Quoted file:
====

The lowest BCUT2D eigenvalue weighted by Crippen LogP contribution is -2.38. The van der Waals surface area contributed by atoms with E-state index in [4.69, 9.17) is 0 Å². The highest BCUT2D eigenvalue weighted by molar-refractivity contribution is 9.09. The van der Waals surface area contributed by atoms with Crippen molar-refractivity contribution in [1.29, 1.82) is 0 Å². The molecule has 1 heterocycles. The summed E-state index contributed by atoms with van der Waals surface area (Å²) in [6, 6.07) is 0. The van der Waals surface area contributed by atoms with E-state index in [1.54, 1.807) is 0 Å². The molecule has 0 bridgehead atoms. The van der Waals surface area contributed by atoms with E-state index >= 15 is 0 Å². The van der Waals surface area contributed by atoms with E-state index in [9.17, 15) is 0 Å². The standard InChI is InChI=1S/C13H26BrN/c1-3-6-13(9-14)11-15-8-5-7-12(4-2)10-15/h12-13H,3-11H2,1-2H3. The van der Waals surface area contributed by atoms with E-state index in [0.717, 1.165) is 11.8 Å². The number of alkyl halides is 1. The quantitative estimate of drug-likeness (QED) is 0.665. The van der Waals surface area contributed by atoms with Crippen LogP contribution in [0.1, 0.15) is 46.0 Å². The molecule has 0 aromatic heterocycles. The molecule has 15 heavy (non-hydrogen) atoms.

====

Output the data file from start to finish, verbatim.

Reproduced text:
The lowest BCUT2D eigenvalue weighted by Crippen LogP contribution is -2.38. The van der Waals surface area contributed by atoms with E-state index in [4.69, 9.17) is 0 Å². The highest BCUT2D eigenvalue weighted by molar-refractivity contribution is 9.09. The van der Waals surface area contributed by atoms with Crippen molar-refractivity contribution in [1.29, 1.82) is 0 Å². The molecule has 1 heterocycles. The summed E-state index contributed by atoms with van der Waals surface area (Å²) in [6, 6.07) is 0. The van der Waals surface area contributed by atoms with E-state index in [1.54, 1.807) is 0 Å². The molecule has 0 bridgehead atoms. The van der Waals surface area contributed by atoms with E-state index >= 15 is 0 Å². The van der Waals surface area contributed by atoms with E-state index in [9.17, 15) is 0 Å². The standard InChI is InChI=1S/C13H26BrN/c1-3-6-13(9-14)11-15-8-5-7-12(4-2)10-15/h12-13H,3-11H2,1-2H3. The van der Waals surface area contributed by atoms with E-state index in [0.717, 1.165) is 11.8 Å². The number of alkyl halides is 1. The quantitative estimate of drug-likeness (QED) is 0.665. The van der Waals surface area contributed by atoms with Crippen LogP contribution in [0.1, 0.15) is 46.0 Å². The molecule has 0 aromatic heterocycles. The molecule has 15 heavy (non-hydrogen) atoms.